The Four Parameters of Electromagnetic Signals
The four parameters used to define signals are waveform (or signal shape), field strength, frequency, and resonance.
In theory these 4 components must be balanced and must be introduced into the body within an appropriate energy spectrum – a “biological window” as it were – in order to produce the optimum health-promoting effect, and to avoid negative effects. It is the difference in these signal parameters that differentiates whether an electromagnetic signal is harmful (e.g., from cell phones, microwave ovens, dishwashers, alarm clocks, or power lines) or health-promoting (e.g., pulsed magnetic fields utilized in health care and for wellness.)
Introduction to Waveform
A wave is a disturbance traveling through space, transferring energy from one point to the next. Those of us who studied physics or algebra are familiar with the graphic depiction of sine waves. Mathematically, sine waves can be drawn on a coordinate system consisting of “x” and “y” axis. The y-axis contains both positive and negative values. A sine wave varies cyclically both above and below the y-axis, and is symmetrical about the zero-axis (or x-axis).
The most positive value is at the “peak” of the sine wave. This is called the “peak amplitude.” This is the point of maximum displacement of the magnetic signal from zero. In bioelectromagnetic medicine, peak amplitude, or wave intensity, is usually measured in milliGausss, milliTesla or microTesla.
A magnetic wave that has alternating polarities (e.g., both positive and negative peaks (or cycles)) it is called a bipolar wave. Magnetic signal shapes and behaviors can be manipulated by altering the electrical currents that generate them. This is usually done by computerized controls. By combining cycles of electrically generated magnetic pulsations, “pulse trains” can be created which enhance biological effects of the magnetic stimulus.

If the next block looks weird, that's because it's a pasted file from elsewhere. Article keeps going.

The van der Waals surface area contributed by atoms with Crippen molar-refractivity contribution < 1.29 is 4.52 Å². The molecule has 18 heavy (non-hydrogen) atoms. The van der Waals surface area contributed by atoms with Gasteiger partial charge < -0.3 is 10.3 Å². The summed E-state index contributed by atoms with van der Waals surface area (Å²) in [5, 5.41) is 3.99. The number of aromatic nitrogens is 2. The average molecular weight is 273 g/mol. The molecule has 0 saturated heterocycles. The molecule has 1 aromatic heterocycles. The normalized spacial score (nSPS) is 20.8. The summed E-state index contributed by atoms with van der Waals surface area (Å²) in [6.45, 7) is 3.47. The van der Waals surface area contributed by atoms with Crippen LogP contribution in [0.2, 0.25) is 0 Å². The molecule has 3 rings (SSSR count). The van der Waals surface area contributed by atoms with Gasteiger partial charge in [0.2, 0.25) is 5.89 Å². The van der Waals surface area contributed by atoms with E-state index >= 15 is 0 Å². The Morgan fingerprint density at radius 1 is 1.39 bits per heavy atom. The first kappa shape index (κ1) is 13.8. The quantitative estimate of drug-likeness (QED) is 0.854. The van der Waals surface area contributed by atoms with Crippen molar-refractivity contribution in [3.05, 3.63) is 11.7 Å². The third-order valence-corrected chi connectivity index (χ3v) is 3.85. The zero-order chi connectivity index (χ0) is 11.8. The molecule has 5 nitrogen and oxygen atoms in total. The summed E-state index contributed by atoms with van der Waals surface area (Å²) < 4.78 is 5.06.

The most critical component of the waveform is its rise time and fall time. According to Liboff the therapeutic value of a given pulsed signal is highly dependent on how rapidly the rise time and fall time happen. This signal characteristic cannot be underemphasized, and is perhaps the most important thing to note in our discussion about the 4 key parameters of an electromagnetic signal. The abrupt fall time represents a high peak voltage value that is responsible for ion displacement in the body. Greater ion displacement exerts a stronger biological effect. More effective than a simple sine wave, and more effective than a static magnetic, the iMRS produces powerful electromotive forces in the cell membrane, inside the cells, and in the tissues of the body.
To summarize so far, the waveform, or shape of the electromagnetic signal, is something to which very close attention needs to be paid. One of the most useful waveforms created is the “sawtooth” wave.
Both the sawtooth signal shape and the square waveform have rise and fall times that are far more abrupt than a simple sine waveform. Again, the more abrupt the rise and fall time, the greater the biological effect. Clinicians and health technicians using this form of energy medicine have a full appreciation of the relationship between signal shape and bioelectromagnetic interaction with the body.
The sawtooth waveform
The most well-known signal shape is the sawtooth waveform introduced by Bassett in 1974. Dr. Bassett observed that changes in the electromagnetic signal induce an electrical current within the treated tissue, with maximum current being induced when the signal changes most abruptly, namely when it falls from its peak value to its lowest value (fall time). The piezoelectric current induced within bone accelerated the bone healing. As a result of Bassett’s work, this waveform has been FDA approved in the United States since 1979 for the treatment of non-union fractures and to aid in spinal fusion operations.
All iMRS devices come with a whole body mat applicator. The signal shape delivered by the mat is a sawtooth waveform.